To David Williams, Washington, November 14, 1803
Attached to agriculture by inclination as well as by a conviction that it is the most useful of the occupations of man, my course of life has not permitted me to add to its theories the lessons of practice.
To M. Silvestre, secretary of the Agricultural Society of Paris, Washington, May 29, 1807
About to be relieved from this corvée* by age and the fulfillment of the quadragena stipendia,** what remains to me of physical activity will chiefly be employed in the amusements of agriculture. Having little practical skill, I count more on the pleasures than the profits of that occupation.
*servitude; forced labor **forty years' service
To Charles Philbert Lasteryrie-du Saillant, Washington, July 15, 1808
No sentiment is more acknowledged in the family of Agriculturalists than that the few who can afford it should incur the risk & expense of all new improvements, & give the benefit freely to the many of more restricted circumstances.
To President James Madison, Monticello, May 13, 1810
The spontaneous energies of the earth are a gift of nature, but they require the labor of man to direct their operation. And the question is so to husband his labor as to turn the greatest quantity of the earth to his benefit. Ploughing deep, your recipe for killing weeds is also the recipe for almost every good thing in farming. The plow is to the farmer what the wand is to the sorcerer. Its effect is really like sorcery. In the country wherein I live, we have discovered a new use for it, equal in value to its services before known. Our country is hilly and we have been in the habit of ploughing in strait rows whether up or down hill, in oblique lines, or however they lead, and our soil was all rapidly running into the rivers. We now plough horizontally following the curvatures of the hills and hollows on the dead level, however crooked the lines may be. Every furrow thus acts as a reservoir to receive and retain the waters, all of which go to the benefit of the growing plant instead of running off into streams.
To Charles Willson Peale, March 17, 1813
Those who labor in the earth are the chosen people of god, if ever he had a chosen people, whose breasts he has made his peculiar deposit for substantial and genuine virtue.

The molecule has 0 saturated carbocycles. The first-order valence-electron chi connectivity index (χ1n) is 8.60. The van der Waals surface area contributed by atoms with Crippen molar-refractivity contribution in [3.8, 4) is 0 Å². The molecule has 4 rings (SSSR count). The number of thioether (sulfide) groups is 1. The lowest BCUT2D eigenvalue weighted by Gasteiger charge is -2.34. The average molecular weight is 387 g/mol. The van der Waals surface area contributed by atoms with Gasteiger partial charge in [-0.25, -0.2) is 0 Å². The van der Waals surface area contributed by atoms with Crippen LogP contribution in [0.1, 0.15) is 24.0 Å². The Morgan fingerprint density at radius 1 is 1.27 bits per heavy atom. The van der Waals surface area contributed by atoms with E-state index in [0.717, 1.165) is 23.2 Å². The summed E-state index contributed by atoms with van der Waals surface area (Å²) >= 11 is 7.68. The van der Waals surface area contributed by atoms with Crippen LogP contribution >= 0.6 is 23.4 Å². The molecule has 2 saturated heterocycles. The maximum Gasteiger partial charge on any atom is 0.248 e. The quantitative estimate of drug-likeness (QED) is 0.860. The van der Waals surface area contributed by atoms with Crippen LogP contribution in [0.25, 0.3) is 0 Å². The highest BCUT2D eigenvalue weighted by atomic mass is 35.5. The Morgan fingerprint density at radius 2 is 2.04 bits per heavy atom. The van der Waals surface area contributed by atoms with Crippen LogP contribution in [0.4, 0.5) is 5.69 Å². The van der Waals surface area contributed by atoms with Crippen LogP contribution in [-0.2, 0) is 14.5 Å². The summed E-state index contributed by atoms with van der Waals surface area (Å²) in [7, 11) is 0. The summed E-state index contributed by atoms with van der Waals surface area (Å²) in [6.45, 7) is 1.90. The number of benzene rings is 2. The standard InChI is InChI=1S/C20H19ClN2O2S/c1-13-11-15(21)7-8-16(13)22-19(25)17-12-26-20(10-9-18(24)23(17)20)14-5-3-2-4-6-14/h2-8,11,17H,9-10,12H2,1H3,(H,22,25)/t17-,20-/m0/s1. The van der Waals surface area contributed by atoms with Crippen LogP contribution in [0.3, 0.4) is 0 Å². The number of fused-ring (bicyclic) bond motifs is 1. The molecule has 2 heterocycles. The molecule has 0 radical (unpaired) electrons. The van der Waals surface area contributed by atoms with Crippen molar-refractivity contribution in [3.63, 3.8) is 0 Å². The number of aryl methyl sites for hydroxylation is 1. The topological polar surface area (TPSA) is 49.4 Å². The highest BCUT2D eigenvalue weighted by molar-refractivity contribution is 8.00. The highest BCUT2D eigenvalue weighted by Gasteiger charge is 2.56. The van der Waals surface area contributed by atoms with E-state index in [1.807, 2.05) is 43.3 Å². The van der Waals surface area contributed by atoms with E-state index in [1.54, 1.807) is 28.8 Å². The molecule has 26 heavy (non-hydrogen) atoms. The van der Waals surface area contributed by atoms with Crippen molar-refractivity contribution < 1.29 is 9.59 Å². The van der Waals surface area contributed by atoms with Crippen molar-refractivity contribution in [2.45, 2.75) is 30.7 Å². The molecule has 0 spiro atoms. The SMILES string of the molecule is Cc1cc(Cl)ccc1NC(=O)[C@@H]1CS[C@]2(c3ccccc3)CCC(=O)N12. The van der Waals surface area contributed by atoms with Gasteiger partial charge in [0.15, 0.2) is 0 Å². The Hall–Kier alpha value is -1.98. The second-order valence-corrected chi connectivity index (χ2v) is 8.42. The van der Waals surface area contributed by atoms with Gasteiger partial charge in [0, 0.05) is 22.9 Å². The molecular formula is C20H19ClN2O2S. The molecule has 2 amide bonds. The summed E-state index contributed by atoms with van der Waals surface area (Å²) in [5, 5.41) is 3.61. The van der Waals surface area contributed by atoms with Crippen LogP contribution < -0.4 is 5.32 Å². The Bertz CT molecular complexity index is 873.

Notes on the State of Virginia, 1782
Cultivators of the earth are the most valuable citizens. They are the most vigorous, the most independent, the most virtuous, & they are tied to their country & wedded to its liberty & interests by the most lasting bands.
To John Jay, Paris, August 23, 1785
The cultivators of the earth are the most virtuous citizens and possess most of the amor patriae.* Merchants are the least virtuous, and possess the least of the amor patriae.
*love of one's country; patriotism
To Jean Nicolas Démeunier, January 24, 1786
Ours are the only farmers who can read Homer.
To St. John de Crèvecoeur, Paris, January 15, 1787
Have you become a farmer? Is it not pleasanter than to be shut up within 4 walls and delving eternally with the pen? I am become the most ardent farmer in the state. I live on my horse from morning to night almost.
To Henry Knox, Monticello, June 1, 1795
I am entirely a farmer, soul and body, never scarcely admitting a sentiment on any other subject.
To Thomas Pinckney, Monticello, September 8, 1795
If a debt is once contracted by a farmer, it is never paid but by a sale.
To Mary Jefferson Eppes, Philadelphia, January 7, 1798
The truth is that farmers, as we all are, have no command of money. Our necessaries are all supplied either from our farms, or a neighboring store. Our produce, at the end of the year, is delivered to the merchant & thus the business of the year is done by barter, without the intervention of scarcely a dollar: and thus also we live with a plenty of every thing except money.
To William Duane, Monticello, March 28, 1811
So that in the lotteries of human life you see that even farming is but gambling.
To Unknown, no date [1813?]
I have often thought that if heaven had given me choice of my position & calling, it should have been on a rich spot of earth, well watered, and near a good market for the productions of the garden. No occupation is so delightful to me as the culture of the earth, & no culture comparable to that of the garden. Such a variety of subjects, some one always coming to perfection, the failure of one thing repaired by the success of another, & instead of one harvest, a continued one thro' the year. Under a total want of demand except for our family table. I am still devoted to the garden. But tho' an old man, I am but a young gardener.
To Charles Willson Peale, Poplar Forest, August 20, 1811
Introducing New Crops
One service of this kind rendered to a nation is worth more to them than all the victories of the most splendid pages of their history, and becomes a source of exalted pleasure to those who have been instrumental to it.
To Alexandre Giroud, Philadelphia, May 22, 1797
The atmosphere is certainly the great workshop of nature for elaborating the fertilizing principles, & insinuating them into the soil.
To William Strickland, Philadelphia, March 23, 1798